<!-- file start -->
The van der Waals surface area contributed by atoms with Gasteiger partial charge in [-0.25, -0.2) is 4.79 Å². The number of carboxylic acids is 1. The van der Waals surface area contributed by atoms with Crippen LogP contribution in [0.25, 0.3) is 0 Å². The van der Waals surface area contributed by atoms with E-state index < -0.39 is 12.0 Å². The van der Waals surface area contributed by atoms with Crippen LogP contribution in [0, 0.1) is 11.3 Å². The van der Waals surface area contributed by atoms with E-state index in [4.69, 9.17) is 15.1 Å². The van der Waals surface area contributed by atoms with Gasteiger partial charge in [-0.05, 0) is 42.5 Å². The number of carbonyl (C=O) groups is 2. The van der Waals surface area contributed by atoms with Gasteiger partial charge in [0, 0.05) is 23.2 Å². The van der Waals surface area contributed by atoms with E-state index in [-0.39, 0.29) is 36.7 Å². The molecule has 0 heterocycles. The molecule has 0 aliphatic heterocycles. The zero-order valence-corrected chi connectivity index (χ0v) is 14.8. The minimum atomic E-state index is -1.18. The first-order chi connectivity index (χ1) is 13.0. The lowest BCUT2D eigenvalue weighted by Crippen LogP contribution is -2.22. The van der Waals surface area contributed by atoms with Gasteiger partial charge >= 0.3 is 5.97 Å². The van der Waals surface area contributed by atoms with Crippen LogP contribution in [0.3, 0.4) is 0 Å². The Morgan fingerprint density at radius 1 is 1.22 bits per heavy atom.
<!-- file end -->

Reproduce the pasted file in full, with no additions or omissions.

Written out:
The van der Waals surface area contributed by atoms with Gasteiger partial charge in [-0.25, -0.2) is 4.79 Å². The number of carboxylic acids is 1. The van der Waals surface area contributed by atoms with Crippen LogP contribution in [0.25, 0.3) is 0 Å². The van der Waals surface area contributed by atoms with E-state index < -0.39 is 12.0 Å². The van der Waals surface area contributed by atoms with Crippen LogP contribution in [0, 0.1) is 11.3 Å². The van der Waals surface area contributed by atoms with E-state index in [4.69, 9.17) is 15.1 Å². The van der Waals surface area contributed by atoms with Gasteiger partial charge in [-0.05, 0) is 42.5 Å². The number of carbonyl (C=O) groups is 2. The van der Waals surface area contributed by atoms with Gasteiger partial charge in [0, 0.05) is 23.2 Å². The van der Waals surface area contributed by atoms with E-state index in [-0.39, 0.29) is 36.7 Å². The molecule has 0 heterocycles. The molecule has 0 aliphatic heterocycles. The zero-order valence-corrected chi connectivity index (χ0v) is 14.8. The minimum atomic E-state index is -1.18. The first-order chi connectivity index (χ1) is 13.0. The lowest BCUT2D eigenvalue weighted by Crippen LogP contribution is -2.22. The van der Waals surface area contributed by atoms with Gasteiger partial charge >= 0.3 is 5.97 Å². The van der Waals surface area contributed by atoms with Crippen LogP contribution in [0.3, 0.4) is 0 Å². The Morgan fingerprint density at radius 1 is 1.22 bits per heavy atom.